Channel 4’s Noughties Version Of The Family

Yesterday I was hob-knobbing at Channel 4’s Network Autumn Press Launch (fab canapés – the crab was excellent). Regular readers will know that I’m pretty hard to please, but I can tell you now – there are some fantastic programmes to look forward to.

Look out for: the return of Cutting Edge (don’t miss Purity Balls – American fathers take their daughters, who have pledged to remain virgins until marriage, to said ‘Purity Balls’); The Jacksons Are Coming (it’s a working title and yes – it’s about those Jacksons. Pop’s bizarre family hit Devon); Peter Kay’s first original work that he’s written and starred in for four years, Britain’s Got The Pop Factor…And Possibly A New Celebrity Jesus Christ Soapstar Superstar Strictly On Ice; an all-new series of Come Dine With Me in its superior daytime format; True Stories’ Chosen instalment, which tells the shocking story of three men who were abused as boys in a public school; The Devil’s Whore (epic story of the English Civil War featuring a strong cast); Charlie Brooker’s Dead Set, a cross between 28 Days Later and Big Brother (zombies are on the warpath but the Big Brother contestants are unaware). It will feature a cameo from Davina McCall. 

Finally, The Family. All the hype centres on this new eight-part observational documentary series airing on Channel 4 from Wednesday September 17.

The Hughes family, from Canterbury in Kent, agreed to be filmed around the clock; the highs and lows of every aspect of their family life will be on display. There’s dad Simon, mum Jane, daughters Jessica, Emily, Charlotte and son Tom. Simon, 44, describes his role as "cook, taxi, painter and decorator, encourager, the default person to ask anything, provider, giver of cuddles and the one who has to pretend to be in charge." His wife of 22 years is 40-year-old Jane who works for a charity. Jane defines her responsibilities as "peacekeeper, general dogsbody and keeper of all knowledge of where people have to be and where their belongings are."

A frequent visitor to the house is eldest daughter and stay-at-home mum Jessica, 22, who lives nearby with her fiancé Pat Lee and their 10-month-old daughter Ruby.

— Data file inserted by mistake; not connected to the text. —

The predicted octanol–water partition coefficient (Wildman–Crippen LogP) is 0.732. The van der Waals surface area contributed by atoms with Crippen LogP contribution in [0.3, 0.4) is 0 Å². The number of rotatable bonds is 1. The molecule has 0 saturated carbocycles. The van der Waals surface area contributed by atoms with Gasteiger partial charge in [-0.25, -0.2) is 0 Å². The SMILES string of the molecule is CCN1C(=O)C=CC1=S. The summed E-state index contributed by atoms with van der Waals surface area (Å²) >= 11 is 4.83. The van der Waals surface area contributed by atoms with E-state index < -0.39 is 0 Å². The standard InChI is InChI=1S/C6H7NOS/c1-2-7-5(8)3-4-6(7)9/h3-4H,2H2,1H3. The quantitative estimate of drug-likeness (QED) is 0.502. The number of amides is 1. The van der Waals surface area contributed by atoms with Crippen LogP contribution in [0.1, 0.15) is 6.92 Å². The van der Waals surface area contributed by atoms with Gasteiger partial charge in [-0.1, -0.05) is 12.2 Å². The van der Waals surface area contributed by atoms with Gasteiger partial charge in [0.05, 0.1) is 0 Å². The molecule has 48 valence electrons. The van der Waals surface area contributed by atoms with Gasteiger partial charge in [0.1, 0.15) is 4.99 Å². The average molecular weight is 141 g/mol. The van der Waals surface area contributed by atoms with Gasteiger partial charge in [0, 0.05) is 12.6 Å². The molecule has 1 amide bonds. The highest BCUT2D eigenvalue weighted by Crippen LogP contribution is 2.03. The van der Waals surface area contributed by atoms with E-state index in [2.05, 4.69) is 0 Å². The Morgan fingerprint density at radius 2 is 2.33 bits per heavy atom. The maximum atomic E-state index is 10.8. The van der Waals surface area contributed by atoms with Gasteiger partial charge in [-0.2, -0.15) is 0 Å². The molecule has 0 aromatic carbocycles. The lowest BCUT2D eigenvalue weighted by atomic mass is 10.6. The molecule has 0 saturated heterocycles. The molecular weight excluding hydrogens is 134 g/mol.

Headstrong rebel Emily, 19, sees herself as the family troublemaker and party animal. She works in sales and cites her mum as her biggest inspiration. Youngest daughter Charlotte, 17, is still at school. Fourteen-year-old Tom completes the Hughes clan and cites his biggest inspiration as Batman.

Back in 1974, the BBC originated this format when they followed the Wilkins clan from Reading. Revelations of affairs, illegitimacy, inter-racial dating, pre-marital sex etc shocked the living daylights out of the watching public of the day. It also propelled the Wilkins’ to celebrity status so the Hughes have a hard act to follow. One wonders what they’ll offer a nation accustomed now to daily familial trials and tribulations, in all its ugliness, on The Jeremy Kyle show. Channel 4’s press release talks of arguments over bedtimes and curfews, stressful wedding plans and work issues…so far, so familiar. And if The Family flops, that will be the reason why. In short, it’s nothing new now.

Today I am mostly lovin’ – Who Do You Think You Are? is superb viewing. With the right person at the helm, it can also be extremely moving. Jerry Springer’s instalment was deeply affecting.

Today I am mostly hatin’ – The Clearasil ‘may cause confidence’ adverts get on my last nerve.

MSN Editor Coops
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3 Responses to Channel 4’s Noughties Version Of The Family

  1. Unknown says:

    Hey Lorna! Couldn\’t log in to Sue D so here I am with a tried and tested space! Yay!
    I can\’t wait for some of these programmes! And crab?? Sp-ewwwwwwwwww! Anyway, let\’s hope they do change the title of the Jackson\’s thing; that\’s kinda what caused Michael all that trouble from what I can gather and Purity Balls? Oh dear God… how do they check?? *shudders* Really looking forward to seeing Davina\’s cameo and cannot wait for The Family; the concept appeals to the voyeur in me.
    Take care, talk to you soon,
    Alex – the Midnight Writer

  2. Unknown says:

    Hi Lorna, what did you think of The Children last night?? It was good – if uncomfortable – watching and but I wish the episodes weren\’t so far apart. It had some echoes of my own experiences as a step-parent and I have to say, some of it made me squirm… I love Kevin Whately though. He\’s going to be filming in the street where my daughter lives for an episode of Lewis. Exciting or what! Teeheee.
    Take care, A

  3. Coops - says:

    Hello Alex, with regard to The Family, I watched an episode of the BBC\’s classic incarnation from 1974 once. Can\’t remember why – it might have been for sociology at school (yes, I\’ve got some \’ologies)….anyway, I now see it as a remarkable insight into How We Used To Live (y\’ya remember that one too? Flippin\’ \’eck Tucker! How time flies). The price of food, the attitudes to different races, the decor….Sorry, but I\’m not very excited about The Family 2008 yet (although that may change). I can\’t help feeling that I\’ve seen it all before. As for The Children, it definitely should\’ve been scheduled over consecutive nights in the way that BBC\’s Criminal Justice was. It\’s very good but unsettling…

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